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Could a leasing company use your laptop to spy on you?

People who advocate for privacy in the digital age spend a lot of conjuring up hypothetical situations to illustrate how technology could be misused to violate basic human rights.

They won't have to tax their imagination so much anymore. A new lawsuit suggests consumers who rent computers may be suffering the most dramatic kind of privacy violation.

Crystal and Brian Byrd, of Casper, Wyo, told TODAY's Janet Shamlian on Thursday that a company that sold them a rent-to-own computer spied on them, using the laptop's Webcam to take pictures of them in their home. The spying came to light when someone who worked at the firm came to their house and tried to repossess the machine.

The couple is now suing Aaron's, a nationwide chain that rents furniture and other equipment, and the franchisee that rented the machine to them, Aspen Way Enterprises.  A note on the Aaron’s Web site says, "We’re taking this allegation very seriously. We are conducting a thorough investigation and diligently reaching out to our customers to address any of their concerns."

The couple's lawsuit alleges that pop-up boxes regularly appeared on the rented machine, claiming they needed to "register" software.  Each time that happened, the suit claims, a Webcam image of them was taken without their knowledge, and transmitted to a firm that managed tracking software for the rental company.

The lawsuit further alleges that law enforcement investigators have been told that other Aaron's customers have been similarly tracked and seeks class action status. 

Hardware tracking software has been defended in the past as a tool for helping rental companies recover stolen items. The software is chiefly used to ensure lease terms are honored, and allows the rental firm to remotely disable rented machines or put time limits on their use. 

Designerware LLC, which is also named in the suit for selling the tracking tools to Aspen Way Enterprises, says it encourages rental firms to get signatures from consumers declaring they know they might be tracked.  

But contract or not, there isn't a person in America who thinks that their rented equipment could do this:

"I was completely taken aback by all this, to know that they were taking pictures of all  us with webcam in our home, I totally felt invaded," Crystal Byrd told NBC News. "I have used (the computer) in my bra and underwear. I spent a few times checking my grades for school and I'm ready to get into the shower and I'm in my bra and underwear not thinking that anyone is watching me."

The lawsuit crystalizes the central issue in the ongoing debate about privacy: Powerful software is easy to use, and also very easy to abuse.

It's common for computer rental firms to place so-called "bricking software" on hardware they lease, said Mark Rasch, former head of the Department of Justice Computer Crime Unit.  If a renter doesn't pay the bill, the computer can be remotely disabled.

Software powerful enough to remotely control a computer, however, necessarily comes with all sorts of other capabilities -- such as remotely turning on a Web cam.

"When you have this kind of powerful software, there is an enormous temptation to use it,” said Rasch, now an executive at CyberSecurity and Privacy Consulting in Virginia. “There is often little employee training, and little appreciation of the legality involved."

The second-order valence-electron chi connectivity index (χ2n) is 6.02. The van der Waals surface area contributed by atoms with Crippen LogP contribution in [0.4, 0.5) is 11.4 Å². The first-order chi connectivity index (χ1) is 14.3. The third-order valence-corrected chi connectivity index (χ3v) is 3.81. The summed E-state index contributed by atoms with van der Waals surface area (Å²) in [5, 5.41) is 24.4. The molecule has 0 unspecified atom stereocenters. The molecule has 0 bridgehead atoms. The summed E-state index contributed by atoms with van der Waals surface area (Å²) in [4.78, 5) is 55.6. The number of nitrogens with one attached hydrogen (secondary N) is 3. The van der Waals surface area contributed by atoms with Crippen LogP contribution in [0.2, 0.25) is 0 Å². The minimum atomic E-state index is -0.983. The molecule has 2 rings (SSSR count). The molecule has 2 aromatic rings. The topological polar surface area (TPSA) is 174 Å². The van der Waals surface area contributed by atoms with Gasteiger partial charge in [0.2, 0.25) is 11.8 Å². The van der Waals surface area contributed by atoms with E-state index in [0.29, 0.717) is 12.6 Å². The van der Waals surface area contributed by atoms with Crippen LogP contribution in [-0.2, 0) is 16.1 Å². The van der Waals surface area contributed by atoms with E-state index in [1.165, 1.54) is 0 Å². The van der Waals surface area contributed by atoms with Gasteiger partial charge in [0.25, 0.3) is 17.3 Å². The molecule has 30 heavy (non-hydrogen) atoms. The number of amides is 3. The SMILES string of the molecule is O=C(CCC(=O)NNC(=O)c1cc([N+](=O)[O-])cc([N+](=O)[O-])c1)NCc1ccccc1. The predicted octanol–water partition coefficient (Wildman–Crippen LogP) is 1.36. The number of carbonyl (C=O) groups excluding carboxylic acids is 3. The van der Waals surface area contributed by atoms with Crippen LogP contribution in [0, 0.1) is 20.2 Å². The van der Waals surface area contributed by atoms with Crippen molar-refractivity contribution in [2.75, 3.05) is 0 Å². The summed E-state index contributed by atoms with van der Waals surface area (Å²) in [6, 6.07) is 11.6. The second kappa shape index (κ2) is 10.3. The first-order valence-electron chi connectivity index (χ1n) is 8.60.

Without gaining express consent of those who are tracked, this kind of remote monitoring would clearly violate federal wiretap laws, the Electronic Communications Privacy Act and probably fraud laws, Rasch said. He stressed that consumers would have to provide "informed consent," which couldn’t be obtained by fine print hidden in a rental agreement.

"It's hard to invade someone's privacy more than taking pictures inside their home," he said.  


Even if the Byrd family's situation turns out to be the result of a rogue employee misbehaving, he or she will undoubtedly not be the last one.

Consumers should know that when computers are rented, it's possible that remote control software is installed and that software could be used to invade your privacy.

What to look for in the fine print: Designerware told NBC News that it recommends an addendum be added to all lease agreements. It reads, in part: "While you are renting, the computer you are renting has security, locking and tracking software installed on it. If at any time you fail to make your rental/renewal payment, your computer may be locked down and/or electronically tracked and monitored." Language like that is a sure sign that the firm you've rented from has installed powerful software on your machine.

What to do: No one spites a rental company's right to get paid or recover its equipment. But even a broken rental agreement doesn't force a consumer to forgo his or her right to privacy at home.  If you have any reason to believe tracking software has been placed on a computer in your home, it makes sense to disable the Web cam when not in use. A gently placed piece of electrical tape or a band-aid will do the trick.

It's much harder to disable other monitoring components -- keylogger software or programs that "phone home" with IP addresses and locations, for example. Doing so would likely be a violation of the lease terms. Still, it's a good idea to install your own anti-virus software to make sure no unauthorized spy programs are on your machine.

Finally, awareness is key: Understand that a computer leasing company armed with tracking software can learn your whereabouts whenever you are connected to the Internet, and has the ability to know what you are typing and what websites you visit. Behave accordingly. That might mean avoiding laptop leasing agreements altogether.